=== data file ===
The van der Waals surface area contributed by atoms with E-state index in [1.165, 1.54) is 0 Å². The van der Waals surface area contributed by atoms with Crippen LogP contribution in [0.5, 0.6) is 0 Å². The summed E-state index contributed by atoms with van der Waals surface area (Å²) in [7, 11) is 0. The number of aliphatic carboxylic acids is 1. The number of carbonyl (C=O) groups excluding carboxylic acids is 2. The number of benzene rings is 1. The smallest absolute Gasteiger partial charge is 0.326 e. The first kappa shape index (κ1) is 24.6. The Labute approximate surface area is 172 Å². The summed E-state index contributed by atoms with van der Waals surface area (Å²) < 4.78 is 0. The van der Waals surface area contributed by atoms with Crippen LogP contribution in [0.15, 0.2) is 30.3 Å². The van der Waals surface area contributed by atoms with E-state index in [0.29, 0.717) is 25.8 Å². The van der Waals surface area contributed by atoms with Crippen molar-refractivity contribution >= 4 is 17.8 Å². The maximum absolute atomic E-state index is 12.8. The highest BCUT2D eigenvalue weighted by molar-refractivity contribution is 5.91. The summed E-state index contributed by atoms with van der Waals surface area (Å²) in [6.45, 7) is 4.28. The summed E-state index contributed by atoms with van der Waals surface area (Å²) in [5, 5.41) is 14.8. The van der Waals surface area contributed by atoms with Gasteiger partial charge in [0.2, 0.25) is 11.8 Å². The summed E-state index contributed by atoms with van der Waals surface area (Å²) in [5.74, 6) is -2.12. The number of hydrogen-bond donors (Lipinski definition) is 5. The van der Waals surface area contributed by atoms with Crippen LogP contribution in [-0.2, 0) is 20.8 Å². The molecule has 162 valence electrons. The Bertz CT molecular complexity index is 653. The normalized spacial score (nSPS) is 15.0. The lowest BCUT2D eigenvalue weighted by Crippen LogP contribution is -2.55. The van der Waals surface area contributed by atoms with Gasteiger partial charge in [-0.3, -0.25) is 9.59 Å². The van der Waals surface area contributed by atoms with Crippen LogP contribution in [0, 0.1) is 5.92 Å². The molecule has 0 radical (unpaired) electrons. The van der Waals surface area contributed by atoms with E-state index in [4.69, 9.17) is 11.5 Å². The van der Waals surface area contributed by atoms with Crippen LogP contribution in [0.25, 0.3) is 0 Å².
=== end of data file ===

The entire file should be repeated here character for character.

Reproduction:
The van der Waals surface area contributed by atoms with E-state index in [1.165, 1.54) is 0 Å². The van der Waals surface area contributed by atoms with Crippen LogP contribution in [0.5, 0.6) is 0 Å². The summed E-state index contributed by atoms with van der Waals surface area (Å²) in [7, 11) is 0. The number of aliphatic carboxylic acids is 1. The number of carbonyl (C=O) groups excluding carboxylic acids is 2. The number of benzene rings is 1. The smallest absolute Gasteiger partial charge is 0.326 e. The first kappa shape index (κ1) is 24.6. The Labute approximate surface area is 172 Å². The summed E-state index contributed by atoms with van der Waals surface area (Å²) < 4.78 is 0. The van der Waals surface area contributed by atoms with Crippen LogP contribution in [0.15, 0.2) is 30.3 Å². The van der Waals surface area contributed by atoms with E-state index in [0.29, 0.717) is 25.8 Å². The van der Waals surface area contributed by atoms with Crippen molar-refractivity contribution >= 4 is 17.8 Å². The maximum absolute atomic E-state index is 12.8. The highest BCUT2D eigenvalue weighted by molar-refractivity contribution is 5.91. The summed E-state index contributed by atoms with van der Waals surface area (Å²) in [6.45, 7) is 4.28. The summed E-state index contributed by atoms with van der Waals surface area (Å²) in [5, 5.41) is 14.8. The van der Waals surface area contributed by atoms with Gasteiger partial charge in [0.2, 0.25) is 11.8 Å². The summed E-state index contributed by atoms with van der Waals surface area (Å²) in [5.74, 6) is -2.12. The number of hydrogen-bond donors (Lipinski definition) is 5. The van der Waals surface area contributed by atoms with Crippen LogP contribution in [-0.2, 0) is 20.8 Å². The molecule has 162 valence electrons. The Bertz CT molecular complexity index is 653. The normalized spacial score (nSPS) is 15.0. The lowest BCUT2D eigenvalue weighted by Crippen LogP contribution is -2.55. The van der Waals surface area contributed by atoms with Gasteiger partial charge in [-0.3, -0.25) is 9.59 Å². The van der Waals surface area contributed by atoms with Crippen LogP contribution in [0, 0.1) is 5.92 Å². The molecule has 0 radical (unpaired) electrons. The van der Waals surface area contributed by atoms with E-state index in [4.69, 9.17) is 11.5 Å². The van der Waals surface area contributed by atoms with Crippen LogP contribution in [0.25, 0.3) is 0 Å².